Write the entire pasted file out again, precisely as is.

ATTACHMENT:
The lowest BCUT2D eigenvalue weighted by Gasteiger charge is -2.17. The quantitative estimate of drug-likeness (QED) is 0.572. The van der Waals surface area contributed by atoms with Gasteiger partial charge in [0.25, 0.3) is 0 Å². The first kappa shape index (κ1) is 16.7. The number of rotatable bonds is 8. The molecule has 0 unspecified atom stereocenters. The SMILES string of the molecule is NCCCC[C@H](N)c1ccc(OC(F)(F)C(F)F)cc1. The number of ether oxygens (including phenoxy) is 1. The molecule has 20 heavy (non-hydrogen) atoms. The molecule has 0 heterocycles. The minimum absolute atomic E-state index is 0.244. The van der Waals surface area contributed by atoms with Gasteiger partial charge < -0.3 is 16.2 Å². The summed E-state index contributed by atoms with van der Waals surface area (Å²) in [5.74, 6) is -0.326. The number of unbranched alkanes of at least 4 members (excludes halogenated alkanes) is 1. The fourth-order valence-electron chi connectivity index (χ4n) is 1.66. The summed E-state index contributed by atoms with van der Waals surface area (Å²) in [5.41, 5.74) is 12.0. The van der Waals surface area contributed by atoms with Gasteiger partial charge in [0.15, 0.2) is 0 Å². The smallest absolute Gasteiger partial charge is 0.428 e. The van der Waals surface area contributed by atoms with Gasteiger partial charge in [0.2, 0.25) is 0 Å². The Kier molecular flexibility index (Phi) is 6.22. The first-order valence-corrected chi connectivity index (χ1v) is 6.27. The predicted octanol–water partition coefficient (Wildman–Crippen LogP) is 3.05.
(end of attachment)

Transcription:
The lowest BCUT2D eigenvalue weighted by Gasteiger charge is -2.17. The quantitative estimate of drug-likeness (QED) is 0.572. The van der Waals surface area contributed by atoms with Gasteiger partial charge in [0.25, 0.3) is 0 Å². The first kappa shape index (κ1) is 16.7. The number of rotatable bonds is 8. The molecule has 0 unspecified atom stereocenters. The SMILES string of the molecule is NCCCC[C@H](N)c1ccc(OC(F)(F)C(F)F)cc1. The number of ether oxygens (including phenoxy) is 1. The molecule has 20 heavy (non-hydrogen) atoms. The molecule has 0 heterocycles. The minimum absolute atomic E-state index is 0.244. The van der Waals surface area contributed by atoms with Gasteiger partial charge < -0.3 is 16.2 Å². The summed E-state index contributed by atoms with van der Waals surface area (Å²) in [5.74, 6) is -0.326. The number of unbranched alkanes of at least 4 members (excludes halogenated alkanes) is 1. The fourth-order valence-electron chi connectivity index (χ4n) is 1.66. The summed E-state index contributed by atoms with van der Waals surface area (Å²) in [5.41, 5.74) is 12.0. The van der Waals surface area contributed by atoms with Gasteiger partial charge in [0.15, 0.2) is 0 Å². The smallest absolute Gasteiger partial charge is 0.428 e. The van der Waals surface area contributed by atoms with Gasteiger partial charge in [0.2, 0.25) is 0 Å². The Kier molecular flexibility index (Phi) is 6.22. The first-order valence-corrected chi connectivity index (χ1v) is 6.27. The predicted octanol–water partition coefficient (Wildman–Crippen LogP) is 3.05.